Still, there remains much to complain about in our institutions. But it is important not to identity the complainant before the complaint. This is also something Ahmed mentions, you can become the figure behind a complaint and become an uncomfortable figure whereas the problem may be structural. It could be a way of taking the problem away from where it originates and blaming the person who articulates the problem. This said, complaining is important but fighting for Parity doesn’t automatically put you on the right side. To resolve that issue the Parity Group had to endure self-criticism and reflection in order to rethink its goals and ambitions.
How did you manage to navigate the idea of being part of an institution - student or teacher- and ally against certain of its structural issues?
Angelika: The idea of ETH being a solid infrastructure is very much a projection and the concept of singularity doesn’t apply here – many people form the institution on a daily basis. I did not study at the ETH therefore I am still trying to understand the whole system, which is challenging. It is extremely important to acknowledge, that the institution is a mass of people in an ever-changing environment. Looking at the Parity Group, this means, that working together on that matter has made us part of the institution. The group is in a very delicate position: We benefit from institutional resources and parts of what the Parity Group does is paid through the ETH, while at the same time we challenge the school. So there is this fine balance between being critical within the institution and seeing its potentials to change for the better.
Do you think gender equality advocacy should be mandatory for large institutions and corporate entities?
Shen: Yes. Gender equality is something we should advocate for and it should be part of procedures. However, it is also important to mention the limits of quotas and the risk of tokenization. It is a simplified assumption to say that if HR has conducted procedures and quotas have been considered, the gender issue is resolved. In fact, it is about looking at power structures which are often invisible and addressing those power structures internally.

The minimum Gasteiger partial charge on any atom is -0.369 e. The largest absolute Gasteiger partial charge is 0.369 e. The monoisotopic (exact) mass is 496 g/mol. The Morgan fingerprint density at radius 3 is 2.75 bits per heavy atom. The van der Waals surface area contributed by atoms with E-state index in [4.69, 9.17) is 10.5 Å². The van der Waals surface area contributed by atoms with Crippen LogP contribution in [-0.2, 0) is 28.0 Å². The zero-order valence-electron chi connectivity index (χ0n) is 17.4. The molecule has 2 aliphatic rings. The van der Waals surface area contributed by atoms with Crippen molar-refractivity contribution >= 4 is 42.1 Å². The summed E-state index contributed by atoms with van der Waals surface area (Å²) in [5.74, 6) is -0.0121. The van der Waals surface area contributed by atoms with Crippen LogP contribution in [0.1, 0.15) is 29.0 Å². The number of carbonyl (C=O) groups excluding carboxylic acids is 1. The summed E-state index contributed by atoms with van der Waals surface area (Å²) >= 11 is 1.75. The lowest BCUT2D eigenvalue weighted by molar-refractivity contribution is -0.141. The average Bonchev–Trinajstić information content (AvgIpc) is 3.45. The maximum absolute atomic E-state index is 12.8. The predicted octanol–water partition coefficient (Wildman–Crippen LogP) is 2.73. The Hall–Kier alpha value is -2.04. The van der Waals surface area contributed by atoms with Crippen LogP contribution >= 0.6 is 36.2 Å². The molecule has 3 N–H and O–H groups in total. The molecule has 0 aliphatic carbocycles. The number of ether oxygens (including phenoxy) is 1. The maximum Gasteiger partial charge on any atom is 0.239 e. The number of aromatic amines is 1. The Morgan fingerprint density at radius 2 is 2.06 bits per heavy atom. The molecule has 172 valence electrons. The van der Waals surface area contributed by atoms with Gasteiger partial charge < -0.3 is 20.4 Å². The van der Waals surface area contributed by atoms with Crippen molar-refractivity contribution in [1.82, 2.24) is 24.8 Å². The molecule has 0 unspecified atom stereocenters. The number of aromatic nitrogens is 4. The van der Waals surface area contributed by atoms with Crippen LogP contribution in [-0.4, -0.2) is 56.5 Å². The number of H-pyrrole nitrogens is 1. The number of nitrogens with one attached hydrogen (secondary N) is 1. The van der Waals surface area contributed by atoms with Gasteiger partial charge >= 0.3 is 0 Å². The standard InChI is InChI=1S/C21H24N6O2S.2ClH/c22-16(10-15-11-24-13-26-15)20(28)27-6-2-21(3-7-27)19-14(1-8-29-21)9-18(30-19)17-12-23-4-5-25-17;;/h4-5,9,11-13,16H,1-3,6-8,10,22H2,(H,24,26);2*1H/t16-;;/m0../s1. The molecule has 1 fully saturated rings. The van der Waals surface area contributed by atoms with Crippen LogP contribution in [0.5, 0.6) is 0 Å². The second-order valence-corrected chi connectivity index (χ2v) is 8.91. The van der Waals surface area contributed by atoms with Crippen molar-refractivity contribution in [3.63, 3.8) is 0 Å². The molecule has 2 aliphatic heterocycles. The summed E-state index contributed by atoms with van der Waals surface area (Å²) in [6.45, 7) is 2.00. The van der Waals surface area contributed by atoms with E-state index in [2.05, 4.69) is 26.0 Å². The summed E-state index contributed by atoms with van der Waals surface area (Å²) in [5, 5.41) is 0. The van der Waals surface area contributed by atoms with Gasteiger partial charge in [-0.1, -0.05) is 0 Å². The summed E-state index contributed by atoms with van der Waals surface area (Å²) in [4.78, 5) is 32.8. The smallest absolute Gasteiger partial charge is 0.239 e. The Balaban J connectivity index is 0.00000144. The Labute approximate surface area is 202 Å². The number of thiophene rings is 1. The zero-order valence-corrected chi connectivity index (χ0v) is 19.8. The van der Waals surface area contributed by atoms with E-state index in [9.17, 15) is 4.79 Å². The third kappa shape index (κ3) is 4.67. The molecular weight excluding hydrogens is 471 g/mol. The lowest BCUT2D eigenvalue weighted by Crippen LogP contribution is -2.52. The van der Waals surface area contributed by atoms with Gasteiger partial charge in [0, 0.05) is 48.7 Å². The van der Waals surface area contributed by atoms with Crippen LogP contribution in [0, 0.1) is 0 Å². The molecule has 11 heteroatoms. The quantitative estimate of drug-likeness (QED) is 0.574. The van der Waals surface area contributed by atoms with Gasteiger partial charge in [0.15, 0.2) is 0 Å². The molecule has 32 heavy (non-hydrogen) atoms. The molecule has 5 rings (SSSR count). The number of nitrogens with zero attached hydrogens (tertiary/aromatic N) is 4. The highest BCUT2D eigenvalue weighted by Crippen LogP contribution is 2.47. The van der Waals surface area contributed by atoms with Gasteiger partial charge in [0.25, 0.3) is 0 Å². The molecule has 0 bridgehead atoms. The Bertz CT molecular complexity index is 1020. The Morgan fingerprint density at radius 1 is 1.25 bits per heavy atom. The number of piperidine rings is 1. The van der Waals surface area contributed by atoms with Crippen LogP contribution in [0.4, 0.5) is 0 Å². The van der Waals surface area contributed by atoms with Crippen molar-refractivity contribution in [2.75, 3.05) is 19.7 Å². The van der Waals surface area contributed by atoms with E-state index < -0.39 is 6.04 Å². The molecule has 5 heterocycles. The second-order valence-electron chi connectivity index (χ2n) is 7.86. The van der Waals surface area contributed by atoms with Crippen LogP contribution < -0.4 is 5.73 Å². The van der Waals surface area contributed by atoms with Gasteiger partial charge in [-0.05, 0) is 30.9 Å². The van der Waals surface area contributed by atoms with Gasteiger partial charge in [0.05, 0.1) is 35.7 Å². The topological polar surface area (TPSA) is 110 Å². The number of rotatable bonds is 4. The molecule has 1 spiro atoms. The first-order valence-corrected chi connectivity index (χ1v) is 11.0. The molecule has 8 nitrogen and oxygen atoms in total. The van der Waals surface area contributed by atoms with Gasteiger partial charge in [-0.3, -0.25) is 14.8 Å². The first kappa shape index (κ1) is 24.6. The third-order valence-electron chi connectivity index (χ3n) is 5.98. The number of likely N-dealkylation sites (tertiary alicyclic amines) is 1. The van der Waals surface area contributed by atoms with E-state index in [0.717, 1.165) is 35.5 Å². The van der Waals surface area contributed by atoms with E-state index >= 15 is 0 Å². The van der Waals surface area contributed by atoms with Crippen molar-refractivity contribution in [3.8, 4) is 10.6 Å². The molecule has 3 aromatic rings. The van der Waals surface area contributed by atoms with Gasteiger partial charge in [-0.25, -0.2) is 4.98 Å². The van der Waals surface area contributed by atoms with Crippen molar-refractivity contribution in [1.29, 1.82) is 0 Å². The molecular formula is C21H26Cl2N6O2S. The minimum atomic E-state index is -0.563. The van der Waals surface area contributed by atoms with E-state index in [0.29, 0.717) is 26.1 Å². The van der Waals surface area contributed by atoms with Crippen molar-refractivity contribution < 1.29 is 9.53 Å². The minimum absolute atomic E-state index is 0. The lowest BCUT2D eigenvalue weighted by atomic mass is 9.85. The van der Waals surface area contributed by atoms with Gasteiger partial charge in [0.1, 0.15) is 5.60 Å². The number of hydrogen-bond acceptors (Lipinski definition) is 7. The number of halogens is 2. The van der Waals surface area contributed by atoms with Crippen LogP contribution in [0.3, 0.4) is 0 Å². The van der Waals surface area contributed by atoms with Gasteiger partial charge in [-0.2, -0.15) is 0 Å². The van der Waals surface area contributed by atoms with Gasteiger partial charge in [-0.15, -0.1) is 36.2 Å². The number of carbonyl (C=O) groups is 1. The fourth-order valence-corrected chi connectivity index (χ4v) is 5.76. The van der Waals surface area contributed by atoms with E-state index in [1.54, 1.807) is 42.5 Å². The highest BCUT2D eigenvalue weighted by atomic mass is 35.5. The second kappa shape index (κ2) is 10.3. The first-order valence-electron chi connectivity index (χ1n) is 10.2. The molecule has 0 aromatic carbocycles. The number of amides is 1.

Torsten: The Parity Group swings between affirmative action considering concrete goals and a more critical position sceptical of quotas and policies. It has probably has a lot to do with the fact that it is part of the institution but it is also a space for gathering that tries to place itself outside of the institutional framework.
Angelika: I think action on these topics is often used as a diversity washing in corporate contexts. However, what we see in architecture education, is different insofar as the Parity Group is not only arguing for quotas as in “a better end result on the paper” but rather aiming to understanding and dismantleing power structures. The Parity Group is an active inspiration for other grassroots groups to connect and exchange killjoy moments and help other universities to build up these infrastructures.
What would you say to a freshly graduated student at the start of their career?
Torsten: It’s a question that often makes you sound paternalist. But I would say be kind to yourself and generous. Go ahead with care.
Shen: We are actively bringing up the issue of care as an architectural concern, and really try to understand how care infrastructure is organized around architecture settings. To share some bits of my own experience I think it is crucial to build up community that can foster peer-based chords, specifically important when certain voices need to be heard. These important voices are usually very quiet, and it takes effort to reach out to them and empower them to speak up.
Angelika: I would add joyfulness. Students on their way to becominge architects face great challenges such as the climate crisis in which the entire building industry needs to rethink itself. In this context students and young professionals are confronted with a lot of pressure and uncertainty. If you want to challenge all these structures that we pointed out during our conversation, it is important to make sure you take care of yourself and everyone with you. I can only recommend, what works very wellgreat for the Pparity Ggroup: cCare-taking through creating collective moments of joy.